Ever wondered how large corporations design their networks in the cloud? The hub-and-spoke pattern is probably the most important to understand their on-prem and cloud network designs, no matter whether an IT department runs on GCP, AWS, Azure, or any other cloud provider.
Mesh is the “free love” vision transferred to enterprise network designs, whereas the hub-and-spoke pattern implements more of a harem concept. But to start with the big picture: The focus is not on individual applications. Network design looks at how to organize connectivity and isolation for networks with hundreds or even thousands of applications. These applications serve business needs, such as SAP or self-developed insurance solutions. The design must consider as well technical or security-related applications such as Web Application Firewalls, IAM services, Messaging Middleware, or Data Loss Prevention solutions.
Hub-and-Spoke vs Mesh Network
The first aspect is zoning. IT department group their resources. VMs belonging to an HR application might be separated from air traffic control systems. They are in two separate zones. Network design patterns define how such zones interact, i.e., which zones have connectivity and can interact directly with which other. When looking at concepts, two patterns are particularly important: the mesh network pattern and the hub-and-spoke pattern (Figure 1).
A hub-and-spoke network is hierarchical. One zone is the hub. It connects with every other zone – the spokes. It is a classic 1-to-n relationship known from harems. Resources in two separate spokes zones always interact via the hub. A mesh network builds on the free-love-idea: every zone can interact with every other zone (and zones might forward traffic to other zones in the absence of direct connectivity).
Why Hub-and-Spoke Patterns are Popular
Mesh networks (and free love) cause a mess if relationships and connectivity are not tightly managed. In contrast, the hierarchical model of hub-and-spoke networks allows for centralized governance and operations of components and eases controlling the network traffic flow.
Routing all traffic to and from the internet through one hub zone eases control and security. In this zone, DDoS protection, the (network-) data-loss-prevention solution, and other critical internet-connectivity-related applications must run. Then, perimeter security is in place for the complete data center.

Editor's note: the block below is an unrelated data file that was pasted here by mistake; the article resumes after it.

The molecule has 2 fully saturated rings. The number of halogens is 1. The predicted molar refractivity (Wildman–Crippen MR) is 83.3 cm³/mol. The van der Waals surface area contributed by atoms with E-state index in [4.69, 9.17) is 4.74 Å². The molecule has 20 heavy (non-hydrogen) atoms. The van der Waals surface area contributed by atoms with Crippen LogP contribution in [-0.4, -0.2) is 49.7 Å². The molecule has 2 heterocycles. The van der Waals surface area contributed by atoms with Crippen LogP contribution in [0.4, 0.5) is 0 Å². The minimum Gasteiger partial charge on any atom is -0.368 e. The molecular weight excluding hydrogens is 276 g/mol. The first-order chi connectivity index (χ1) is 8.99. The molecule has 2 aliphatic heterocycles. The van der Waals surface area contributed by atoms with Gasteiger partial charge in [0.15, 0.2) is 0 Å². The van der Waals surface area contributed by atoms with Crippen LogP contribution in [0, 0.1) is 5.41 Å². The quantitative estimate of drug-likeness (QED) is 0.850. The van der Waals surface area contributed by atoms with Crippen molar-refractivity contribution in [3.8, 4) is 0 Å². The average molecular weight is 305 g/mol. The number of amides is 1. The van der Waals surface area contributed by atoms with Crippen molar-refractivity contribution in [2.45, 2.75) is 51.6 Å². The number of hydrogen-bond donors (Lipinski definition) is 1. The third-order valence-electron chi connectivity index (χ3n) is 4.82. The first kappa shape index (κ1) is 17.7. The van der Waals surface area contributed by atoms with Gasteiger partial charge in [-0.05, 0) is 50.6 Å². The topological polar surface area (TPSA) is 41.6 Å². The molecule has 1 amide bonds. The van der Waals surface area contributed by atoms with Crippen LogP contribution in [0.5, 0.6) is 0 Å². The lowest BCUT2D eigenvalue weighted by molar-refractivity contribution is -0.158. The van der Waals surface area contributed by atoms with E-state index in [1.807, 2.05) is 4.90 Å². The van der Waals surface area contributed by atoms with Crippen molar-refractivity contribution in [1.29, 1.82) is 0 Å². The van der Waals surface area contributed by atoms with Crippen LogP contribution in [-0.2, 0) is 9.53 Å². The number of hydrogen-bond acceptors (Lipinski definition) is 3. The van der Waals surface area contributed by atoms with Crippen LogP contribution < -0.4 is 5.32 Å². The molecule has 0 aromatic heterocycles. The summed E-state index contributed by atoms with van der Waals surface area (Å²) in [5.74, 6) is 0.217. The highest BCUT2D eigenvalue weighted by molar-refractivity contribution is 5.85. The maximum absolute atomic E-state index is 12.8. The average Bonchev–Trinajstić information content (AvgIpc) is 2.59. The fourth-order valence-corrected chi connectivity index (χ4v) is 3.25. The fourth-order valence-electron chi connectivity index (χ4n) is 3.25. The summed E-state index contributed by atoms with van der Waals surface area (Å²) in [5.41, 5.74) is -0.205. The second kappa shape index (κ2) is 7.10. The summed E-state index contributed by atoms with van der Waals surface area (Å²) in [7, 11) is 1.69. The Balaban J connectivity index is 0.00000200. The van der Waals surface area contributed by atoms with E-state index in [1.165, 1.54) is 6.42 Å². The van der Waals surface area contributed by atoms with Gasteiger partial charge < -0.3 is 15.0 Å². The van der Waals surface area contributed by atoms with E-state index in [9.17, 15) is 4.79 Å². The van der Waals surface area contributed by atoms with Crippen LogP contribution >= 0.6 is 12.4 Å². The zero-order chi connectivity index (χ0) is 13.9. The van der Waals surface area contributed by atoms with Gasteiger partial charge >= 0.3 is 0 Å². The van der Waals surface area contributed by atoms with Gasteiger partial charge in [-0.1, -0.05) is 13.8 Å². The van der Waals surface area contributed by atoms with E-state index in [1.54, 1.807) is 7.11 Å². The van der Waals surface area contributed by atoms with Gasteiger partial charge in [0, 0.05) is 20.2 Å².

One dedicated zone with internet connectivity also eases setting up web application firewalls (WAFs), which usually require integration with an IAM solution. Having both in dedicated central zones is much easier than having WAFs in ten zones and IAM solutions in seven.
Centralizing components in a hub is useful beyond internet connectivity: (Azure or on-prem) Active Directories, messaging middleware, application performance monitoring, and many more benefit from centralization. This insight does not mean building one monolithic hub with all centralized applications. Enterprise-scale networks can have several hubs, e.g., one serving as a management zone with monitoring and another for internet connectivity (Figure 2).
Grouping Criteria for Zoning
Zones are groups of (cloud) resources, e.g., VMs, isolated from other resources and VMs in other zones. The grouping criteria differ between organizations, companies, and departments. Typical grouping criteria are (Figure 2):
- Applications or groups of applications forming one solution
- Stages such as Production, Preproduction, Integration, Test, and Development.
- Teams or departments managing the resources and potentially following different change management processes
- Sensitivity of the data of applications
Cloud Features for Implementing Zones
Cloud providers do not offer a “zone” or a “hub-and-spoke network” feature. They provide sophisticated building blocks for structuring workloads and networks. Tenants, Virtual Private Clouds (VPCs), and Subnets are features for organizing networks and resources hierarchically. AWS, Azure, GCP, and all the others provide routing tables for – well – routing. Access Control Lists and Network Security Groups (the exact names differ between the clouds) enable engineers to implement firewalls for blocking or allowing specific network traffic. The clouds come with Internet Gateways, NATs, etc. Everything is ready for you to implement effective and secure network designs. However, whether you do that and how many free-love-like connections you allow is up to you and all other network architects of the world.